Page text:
FTX attorneys argued that Turkish authorities would not work closely with U.S. courts and bankruptcy proceedings.
Judge John T. Dorsey agreed with the fallen crypto exchange and ruled to exclude SBF’s Turkish division from the case.
The judge made a second ruling approving the sale of some assets to bolster the estate’s overall holdings.
FTX will be allowed to sell or transfer certain “de minimis” investments made by the crypto exchange and its sister firm Alameda Research.
U.S. Judge John T. Dorsey ordered the exclusion of FTX Turkey from the company’s bankruptcy case taking place in Delaware.
FTX attorneys argued in January that Turkish authorities would not work closely with U.S. courts. In November 2022 when the crypto exchange collapsed, Turkish authorities launched a probe into Sam Bankman-Fried’s local affiliate. Turkish law enforcement also seized domestic assets controlled by Bankman-Fried’s exchange.
The assets managed by FTX Turkey would also prove difficult to claim as they fall under the purview of local jurisdiction, attorneys said. Based on this, lawyers representing the bankrupt crypto exchange asked the court to ax its Turkish subsidiary for proceedings.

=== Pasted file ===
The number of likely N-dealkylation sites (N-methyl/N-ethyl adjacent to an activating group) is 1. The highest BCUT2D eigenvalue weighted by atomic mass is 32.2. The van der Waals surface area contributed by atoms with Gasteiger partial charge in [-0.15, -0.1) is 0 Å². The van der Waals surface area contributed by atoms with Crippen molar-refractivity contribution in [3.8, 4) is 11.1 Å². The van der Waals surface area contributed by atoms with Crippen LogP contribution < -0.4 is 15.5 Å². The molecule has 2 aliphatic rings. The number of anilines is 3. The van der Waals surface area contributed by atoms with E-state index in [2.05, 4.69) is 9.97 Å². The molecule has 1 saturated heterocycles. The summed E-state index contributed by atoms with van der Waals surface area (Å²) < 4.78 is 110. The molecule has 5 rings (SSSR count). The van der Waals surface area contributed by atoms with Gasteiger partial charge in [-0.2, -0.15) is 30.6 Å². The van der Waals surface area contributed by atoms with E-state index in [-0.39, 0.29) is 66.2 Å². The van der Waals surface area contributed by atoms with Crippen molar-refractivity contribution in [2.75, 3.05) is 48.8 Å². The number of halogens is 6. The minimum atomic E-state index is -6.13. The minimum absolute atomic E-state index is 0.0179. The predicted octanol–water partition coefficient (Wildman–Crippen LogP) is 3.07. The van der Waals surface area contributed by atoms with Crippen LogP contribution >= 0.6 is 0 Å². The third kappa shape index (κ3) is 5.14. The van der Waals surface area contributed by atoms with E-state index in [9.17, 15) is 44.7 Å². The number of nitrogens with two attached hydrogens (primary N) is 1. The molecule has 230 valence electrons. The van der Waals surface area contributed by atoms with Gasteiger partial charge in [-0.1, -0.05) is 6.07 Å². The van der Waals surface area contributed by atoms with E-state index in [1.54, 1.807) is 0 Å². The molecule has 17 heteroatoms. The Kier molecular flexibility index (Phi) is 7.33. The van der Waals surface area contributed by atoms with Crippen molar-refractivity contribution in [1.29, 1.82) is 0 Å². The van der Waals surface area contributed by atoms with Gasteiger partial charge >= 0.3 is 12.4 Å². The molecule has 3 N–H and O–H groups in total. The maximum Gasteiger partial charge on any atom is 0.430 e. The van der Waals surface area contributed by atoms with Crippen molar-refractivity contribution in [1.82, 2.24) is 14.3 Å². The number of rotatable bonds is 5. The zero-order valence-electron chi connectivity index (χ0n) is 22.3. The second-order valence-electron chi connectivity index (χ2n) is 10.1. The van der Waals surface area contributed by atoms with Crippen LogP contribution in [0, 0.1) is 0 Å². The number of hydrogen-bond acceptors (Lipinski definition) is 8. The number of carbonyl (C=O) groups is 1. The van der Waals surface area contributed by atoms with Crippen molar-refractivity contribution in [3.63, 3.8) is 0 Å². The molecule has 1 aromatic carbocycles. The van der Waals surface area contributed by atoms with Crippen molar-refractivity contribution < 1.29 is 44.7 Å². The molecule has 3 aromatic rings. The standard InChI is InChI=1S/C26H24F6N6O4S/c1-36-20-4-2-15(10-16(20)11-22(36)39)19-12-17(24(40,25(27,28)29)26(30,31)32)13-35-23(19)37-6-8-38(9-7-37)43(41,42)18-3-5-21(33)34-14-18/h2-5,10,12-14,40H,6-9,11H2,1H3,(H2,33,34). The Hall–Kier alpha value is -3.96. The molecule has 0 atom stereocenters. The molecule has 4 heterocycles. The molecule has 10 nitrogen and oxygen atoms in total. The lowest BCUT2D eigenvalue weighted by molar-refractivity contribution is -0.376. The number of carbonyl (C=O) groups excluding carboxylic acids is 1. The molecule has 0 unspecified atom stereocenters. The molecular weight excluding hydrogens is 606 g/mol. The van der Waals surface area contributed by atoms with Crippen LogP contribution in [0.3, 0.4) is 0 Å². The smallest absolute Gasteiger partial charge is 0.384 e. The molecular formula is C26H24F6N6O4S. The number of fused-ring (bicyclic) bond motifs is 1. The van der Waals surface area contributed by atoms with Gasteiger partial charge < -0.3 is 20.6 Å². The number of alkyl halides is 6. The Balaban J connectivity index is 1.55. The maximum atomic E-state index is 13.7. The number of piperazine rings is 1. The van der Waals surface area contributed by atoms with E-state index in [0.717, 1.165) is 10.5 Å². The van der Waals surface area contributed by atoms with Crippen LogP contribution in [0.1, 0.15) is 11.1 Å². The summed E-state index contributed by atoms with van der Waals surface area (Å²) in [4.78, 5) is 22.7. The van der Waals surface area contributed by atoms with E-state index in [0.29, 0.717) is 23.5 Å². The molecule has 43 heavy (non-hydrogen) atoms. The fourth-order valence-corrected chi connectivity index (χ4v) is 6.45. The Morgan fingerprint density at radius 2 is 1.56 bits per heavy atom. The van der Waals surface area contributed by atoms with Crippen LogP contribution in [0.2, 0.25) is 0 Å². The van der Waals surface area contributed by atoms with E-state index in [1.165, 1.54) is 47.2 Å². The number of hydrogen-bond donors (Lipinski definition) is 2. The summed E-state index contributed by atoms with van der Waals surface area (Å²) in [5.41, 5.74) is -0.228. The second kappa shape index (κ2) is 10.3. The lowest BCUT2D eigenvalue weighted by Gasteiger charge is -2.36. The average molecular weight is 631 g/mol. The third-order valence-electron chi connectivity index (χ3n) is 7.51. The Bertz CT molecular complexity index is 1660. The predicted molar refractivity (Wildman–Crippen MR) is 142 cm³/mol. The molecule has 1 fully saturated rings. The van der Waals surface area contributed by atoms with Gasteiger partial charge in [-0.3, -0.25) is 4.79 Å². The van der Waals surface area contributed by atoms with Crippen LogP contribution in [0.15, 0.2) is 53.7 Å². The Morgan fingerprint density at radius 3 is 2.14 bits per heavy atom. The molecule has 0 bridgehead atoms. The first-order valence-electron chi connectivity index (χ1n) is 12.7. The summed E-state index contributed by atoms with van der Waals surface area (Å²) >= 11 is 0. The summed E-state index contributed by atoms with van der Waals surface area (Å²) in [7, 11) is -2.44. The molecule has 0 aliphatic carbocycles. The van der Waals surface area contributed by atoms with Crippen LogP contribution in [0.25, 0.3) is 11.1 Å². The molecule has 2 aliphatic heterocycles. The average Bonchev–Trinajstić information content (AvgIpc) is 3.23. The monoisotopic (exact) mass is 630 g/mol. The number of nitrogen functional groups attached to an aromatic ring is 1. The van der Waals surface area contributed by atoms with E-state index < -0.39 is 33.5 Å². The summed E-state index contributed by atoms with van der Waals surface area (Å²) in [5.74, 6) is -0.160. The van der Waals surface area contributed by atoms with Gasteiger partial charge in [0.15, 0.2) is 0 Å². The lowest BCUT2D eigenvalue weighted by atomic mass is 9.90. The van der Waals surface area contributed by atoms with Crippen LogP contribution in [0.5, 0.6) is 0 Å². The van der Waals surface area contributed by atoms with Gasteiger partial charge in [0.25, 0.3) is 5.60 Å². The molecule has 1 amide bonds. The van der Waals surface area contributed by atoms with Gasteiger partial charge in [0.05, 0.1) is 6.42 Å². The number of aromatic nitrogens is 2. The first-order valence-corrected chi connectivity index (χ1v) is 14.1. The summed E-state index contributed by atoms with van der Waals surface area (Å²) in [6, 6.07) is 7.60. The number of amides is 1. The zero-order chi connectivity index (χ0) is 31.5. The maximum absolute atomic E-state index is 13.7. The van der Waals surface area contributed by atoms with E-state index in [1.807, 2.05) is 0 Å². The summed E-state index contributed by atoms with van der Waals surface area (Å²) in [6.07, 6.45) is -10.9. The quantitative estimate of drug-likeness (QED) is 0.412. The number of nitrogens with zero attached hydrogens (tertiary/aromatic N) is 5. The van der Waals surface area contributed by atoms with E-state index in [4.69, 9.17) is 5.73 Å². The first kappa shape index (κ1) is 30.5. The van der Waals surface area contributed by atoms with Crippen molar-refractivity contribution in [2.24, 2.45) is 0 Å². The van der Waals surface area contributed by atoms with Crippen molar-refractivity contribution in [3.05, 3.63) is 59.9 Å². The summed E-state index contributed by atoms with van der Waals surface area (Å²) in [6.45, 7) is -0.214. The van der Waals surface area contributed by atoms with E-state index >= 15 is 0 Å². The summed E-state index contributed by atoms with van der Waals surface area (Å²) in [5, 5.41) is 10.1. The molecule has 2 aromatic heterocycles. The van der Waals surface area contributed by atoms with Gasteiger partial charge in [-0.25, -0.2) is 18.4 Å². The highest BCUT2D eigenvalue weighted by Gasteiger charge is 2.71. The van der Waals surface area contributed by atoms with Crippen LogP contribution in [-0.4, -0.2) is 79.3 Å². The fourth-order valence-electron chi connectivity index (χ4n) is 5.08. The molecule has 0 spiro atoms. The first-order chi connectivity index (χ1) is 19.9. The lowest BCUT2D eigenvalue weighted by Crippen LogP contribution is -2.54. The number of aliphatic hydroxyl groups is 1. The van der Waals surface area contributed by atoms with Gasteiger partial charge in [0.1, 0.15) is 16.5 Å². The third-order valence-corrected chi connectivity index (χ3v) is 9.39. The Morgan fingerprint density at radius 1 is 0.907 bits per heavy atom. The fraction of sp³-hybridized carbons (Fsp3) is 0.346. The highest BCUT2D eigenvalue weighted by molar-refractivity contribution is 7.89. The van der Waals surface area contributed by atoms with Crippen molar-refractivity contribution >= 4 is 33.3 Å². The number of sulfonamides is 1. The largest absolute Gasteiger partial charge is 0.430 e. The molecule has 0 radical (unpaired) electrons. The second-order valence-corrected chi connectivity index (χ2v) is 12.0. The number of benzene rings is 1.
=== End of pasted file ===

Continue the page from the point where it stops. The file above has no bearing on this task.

Judge Dorsey agreed with the motion, saying that the decision was in the best interest of the bankrupt estates.
FTX Approved To Sell De Minimis Assets
In another court ruling on Monday, Judge Dorsey approved FTX to sell some of its assets and investments. Liquidators of the crypto exchange submitted a motion back in January aimed at raising cash from investors by offloading “de minimis” assets and other investments.
These assets were reportedly acquired or invested in by both the crypto exchange and its sister firm Alamada Research. According to the filing, the exchange made some 185 investments worth around $1 million each. $837 million was also parked in 32 investment funds from companies like Kraken Ventures and Sequoia.
The conditions set by the court state that assets sold must be valued at $1 million or less. Also, the initial capital paid to acquire these assets or the “confirmed investment value” must be $5 million or less.
Per Judge Dorsey’s February 13 ruling, investee parties have five days to object to this move. The liquidators will be granted autonomy of asset sales without court approval if no objections are made. However, the court requested that the debtors submit weekly updates to keep all parties abreast of asset sales and transfers.